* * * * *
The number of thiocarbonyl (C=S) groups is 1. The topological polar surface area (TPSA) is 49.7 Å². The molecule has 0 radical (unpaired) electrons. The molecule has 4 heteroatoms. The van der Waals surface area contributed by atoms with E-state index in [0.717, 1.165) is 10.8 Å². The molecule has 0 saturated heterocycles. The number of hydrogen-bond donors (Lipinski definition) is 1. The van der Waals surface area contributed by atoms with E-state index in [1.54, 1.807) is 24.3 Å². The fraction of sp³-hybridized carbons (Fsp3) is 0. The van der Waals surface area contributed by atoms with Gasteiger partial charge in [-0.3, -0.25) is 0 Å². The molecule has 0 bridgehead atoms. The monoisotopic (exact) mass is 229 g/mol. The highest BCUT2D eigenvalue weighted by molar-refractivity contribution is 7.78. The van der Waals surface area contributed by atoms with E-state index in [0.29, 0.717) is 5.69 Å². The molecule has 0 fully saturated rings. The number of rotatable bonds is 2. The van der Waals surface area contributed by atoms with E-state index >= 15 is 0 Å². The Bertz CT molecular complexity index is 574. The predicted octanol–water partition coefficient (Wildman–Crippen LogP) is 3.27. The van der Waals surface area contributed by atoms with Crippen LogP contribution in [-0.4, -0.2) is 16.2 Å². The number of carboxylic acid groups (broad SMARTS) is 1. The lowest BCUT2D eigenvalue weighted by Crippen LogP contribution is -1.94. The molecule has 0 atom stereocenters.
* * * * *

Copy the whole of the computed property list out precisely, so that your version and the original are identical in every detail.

The number of thiocarbonyl (C=S) groups is 1. The topological polar surface area (TPSA) is 49.7 Å². The molecule has 0 radical (unpaired) electrons. The molecule has 4 heteroatoms. The van der Waals surface area contributed by atoms with E-state index in [0.717, 1.165) is 10.8 Å². The molecule has 0 saturated heterocycles. The number of hydrogen-bond donors (Lipinski definition) is 1. The van der Waals surface area contributed by atoms with E-state index in [1.54, 1.807) is 24.3 Å². The fraction of sp³-hybridized carbons (Fsp3) is 0. The van der Waals surface area contributed by atoms with Gasteiger partial charge in [-0.3, -0.25) is 0 Å². The molecule has 0 bridgehead atoms. The monoisotopic (exact) mass is 229 g/mol. The highest BCUT2D eigenvalue weighted by molar-refractivity contribution is 7.78. The van der Waals surface area contributed by atoms with E-state index in [0.29, 0.717) is 5.69 Å². The molecule has 0 fully saturated rings. The number of rotatable bonds is 2. The van der Waals surface area contributed by atoms with E-state index >= 15 is 0 Å². The Bertz CT molecular complexity index is 574. The predicted octanol–water partition coefficient (Wildman–Crippen LogP) is 3.27. The van der Waals surface area contributed by atoms with Crippen LogP contribution in [-0.4, -0.2) is 16.2 Å². The number of carboxylic acid groups (broad SMARTS) is 1. The lowest BCUT2D eigenvalue weighted by Crippen LogP contribution is -1.94. The molecule has 0 atom stereocenters.